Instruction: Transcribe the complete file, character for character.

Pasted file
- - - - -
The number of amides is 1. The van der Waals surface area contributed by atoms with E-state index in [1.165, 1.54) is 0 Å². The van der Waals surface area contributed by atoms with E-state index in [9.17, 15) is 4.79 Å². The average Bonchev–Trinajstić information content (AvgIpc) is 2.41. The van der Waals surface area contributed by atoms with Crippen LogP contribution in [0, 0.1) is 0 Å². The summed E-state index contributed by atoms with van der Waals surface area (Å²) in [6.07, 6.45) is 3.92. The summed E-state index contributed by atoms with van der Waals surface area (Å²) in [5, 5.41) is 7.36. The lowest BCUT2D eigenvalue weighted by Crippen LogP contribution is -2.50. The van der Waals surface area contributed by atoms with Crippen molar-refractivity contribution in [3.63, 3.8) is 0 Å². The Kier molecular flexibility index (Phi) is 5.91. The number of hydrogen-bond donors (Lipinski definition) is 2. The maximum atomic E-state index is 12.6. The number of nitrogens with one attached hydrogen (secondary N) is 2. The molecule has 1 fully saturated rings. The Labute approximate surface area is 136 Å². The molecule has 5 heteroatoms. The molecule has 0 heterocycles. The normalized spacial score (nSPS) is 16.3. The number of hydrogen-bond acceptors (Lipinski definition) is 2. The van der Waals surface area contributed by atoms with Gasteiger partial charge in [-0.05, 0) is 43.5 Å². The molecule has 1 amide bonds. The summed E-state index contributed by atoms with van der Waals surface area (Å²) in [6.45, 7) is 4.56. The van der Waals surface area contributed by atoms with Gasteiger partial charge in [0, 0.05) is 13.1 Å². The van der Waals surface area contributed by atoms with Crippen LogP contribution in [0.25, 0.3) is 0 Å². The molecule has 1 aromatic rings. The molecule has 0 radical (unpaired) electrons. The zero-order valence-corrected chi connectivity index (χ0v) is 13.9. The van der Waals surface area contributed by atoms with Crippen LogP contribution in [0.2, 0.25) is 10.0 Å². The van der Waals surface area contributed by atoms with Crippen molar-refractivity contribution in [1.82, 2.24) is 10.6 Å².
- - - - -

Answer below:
The number of amides is 1. The van der Waals surface area contributed by atoms with E-state index in [1.165, 1.54) is 0 Å². The van der Waals surface area contributed by atoms with E-state index in [9.17, 15) is 4.79 Å². The average Bonchev–Trinajstić information content (AvgIpc) is 2.41. The van der Waals surface area contributed by atoms with Crippen LogP contribution in [0, 0.1) is 0 Å². The summed E-state index contributed by atoms with van der Waals surface area (Å²) in [6.07, 6.45) is 3.92. The summed E-state index contributed by atoms with van der Waals surface area (Å²) in [5, 5.41) is 7.36. The lowest BCUT2D eigenvalue weighted by Crippen LogP contribution is -2.50. The van der Waals surface area contributed by atoms with Crippen molar-refractivity contribution in [3.63, 3.8) is 0 Å². The Kier molecular flexibility index (Phi) is 5.91. The number of hydrogen-bond donors (Lipinski definition) is 2. The maximum atomic E-state index is 12.6. The number of nitrogens with one attached hydrogen (secondary N) is 2. The molecule has 1 fully saturated rings. The Labute approximate surface area is 136 Å². The molecule has 5 heteroatoms. The molecule has 0 heterocycles. The normalized spacial score (nSPS) is 16.3. The number of hydrogen-bond acceptors (Lipinski definition) is 2. The van der Waals surface area contributed by atoms with Gasteiger partial charge in [-0.05, 0) is 43.5 Å². The molecule has 1 amide bonds. The summed E-state index contributed by atoms with van der Waals surface area (Å²) in [6.45, 7) is 4.56. The van der Waals surface area contributed by atoms with Gasteiger partial charge in [0, 0.05) is 13.1 Å². The van der Waals surface area contributed by atoms with Crippen LogP contribution in [0.25, 0.3) is 0 Å². The molecule has 1 aromatic rings. The molecule has 0 radical (unpaired) electrons. The zero-order valence-corrected chi connectivity index (χ0v) is 13.9. The van der Waals surface area contributed by atoms with Crippen LogP contribution in [0.2, 0.25) is 10.0 Å². The van der Waals surface area contributed by atoms with Crippen molar-refractivity contribution in [1.82, 2.24) is 10.6 Å².